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Cihan Biyikoglu
Cihan Biyikoglu
Managing Director - Head of Product for Moody's RMS

Cihan Biyikoglu is the Managing Director - Head of Product for Moody's RMS, responsible for product management across the full suite of Moody's RMS models and risk management tools. He has extensive experience in leading product management for innovative machine learning and big data analytics solutions at Fortune 500 companies over the last 20 years.

As a former Vice President of Product at Databricks and Redis Labs, Cihan developed the product strategy and road map for open-source technologies such as Apache Spark and Redis and respective enterprise offerings in the public and private cloud platforms.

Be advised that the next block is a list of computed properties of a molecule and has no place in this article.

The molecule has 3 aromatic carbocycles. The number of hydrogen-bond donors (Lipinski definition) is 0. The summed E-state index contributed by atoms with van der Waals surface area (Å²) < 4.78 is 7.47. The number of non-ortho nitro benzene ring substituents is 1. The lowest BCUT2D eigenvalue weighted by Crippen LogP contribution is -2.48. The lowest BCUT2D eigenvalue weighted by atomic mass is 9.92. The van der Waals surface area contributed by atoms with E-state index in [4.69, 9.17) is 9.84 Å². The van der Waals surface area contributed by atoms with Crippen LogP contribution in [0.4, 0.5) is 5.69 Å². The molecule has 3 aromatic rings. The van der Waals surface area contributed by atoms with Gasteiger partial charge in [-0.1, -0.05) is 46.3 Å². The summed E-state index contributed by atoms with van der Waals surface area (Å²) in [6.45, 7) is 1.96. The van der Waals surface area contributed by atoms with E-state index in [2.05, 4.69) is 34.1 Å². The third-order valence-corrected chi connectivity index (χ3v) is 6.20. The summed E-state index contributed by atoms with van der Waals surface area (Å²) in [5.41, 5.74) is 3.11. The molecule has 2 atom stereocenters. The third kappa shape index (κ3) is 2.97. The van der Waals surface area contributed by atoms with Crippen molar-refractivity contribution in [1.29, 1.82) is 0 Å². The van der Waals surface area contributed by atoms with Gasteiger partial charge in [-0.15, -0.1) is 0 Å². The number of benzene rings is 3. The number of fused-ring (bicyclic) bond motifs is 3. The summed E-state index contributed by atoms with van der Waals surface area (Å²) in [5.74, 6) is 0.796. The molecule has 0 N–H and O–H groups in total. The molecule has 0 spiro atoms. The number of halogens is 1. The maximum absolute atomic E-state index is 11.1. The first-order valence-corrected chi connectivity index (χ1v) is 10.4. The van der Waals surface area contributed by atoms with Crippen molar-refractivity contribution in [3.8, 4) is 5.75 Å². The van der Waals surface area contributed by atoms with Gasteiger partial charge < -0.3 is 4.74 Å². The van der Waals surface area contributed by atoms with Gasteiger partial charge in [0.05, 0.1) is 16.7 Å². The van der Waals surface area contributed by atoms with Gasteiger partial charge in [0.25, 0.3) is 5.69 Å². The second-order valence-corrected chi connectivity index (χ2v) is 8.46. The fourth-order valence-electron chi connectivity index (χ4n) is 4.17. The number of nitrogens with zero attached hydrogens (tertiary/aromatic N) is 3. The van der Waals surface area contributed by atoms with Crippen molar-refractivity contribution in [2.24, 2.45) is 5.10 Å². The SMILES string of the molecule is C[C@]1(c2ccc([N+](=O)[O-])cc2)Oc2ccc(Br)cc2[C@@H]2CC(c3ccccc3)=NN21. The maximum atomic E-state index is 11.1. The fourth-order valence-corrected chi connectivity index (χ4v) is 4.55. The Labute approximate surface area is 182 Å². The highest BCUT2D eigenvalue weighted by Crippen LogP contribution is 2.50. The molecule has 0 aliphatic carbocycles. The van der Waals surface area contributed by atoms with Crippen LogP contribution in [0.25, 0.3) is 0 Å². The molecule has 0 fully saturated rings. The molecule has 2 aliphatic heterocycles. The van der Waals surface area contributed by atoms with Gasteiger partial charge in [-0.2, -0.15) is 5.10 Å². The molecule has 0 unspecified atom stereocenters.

Cihan also worked on products at Microsoft, Couchbase, and Twitter, where he focused on on-premises and cloud offerings in the data and analytics space. At Microsoft, Cihan focused on the incubation of the Azure Cloud Platform in its early days and the SQL Server product line, both of which have grown into multi-billion-dollar businesses for Microsoft.

Cihan holds several patents in the data management and analytics space, and he has a master’s degree in database systems and a bachelor’s degree in computer engineering.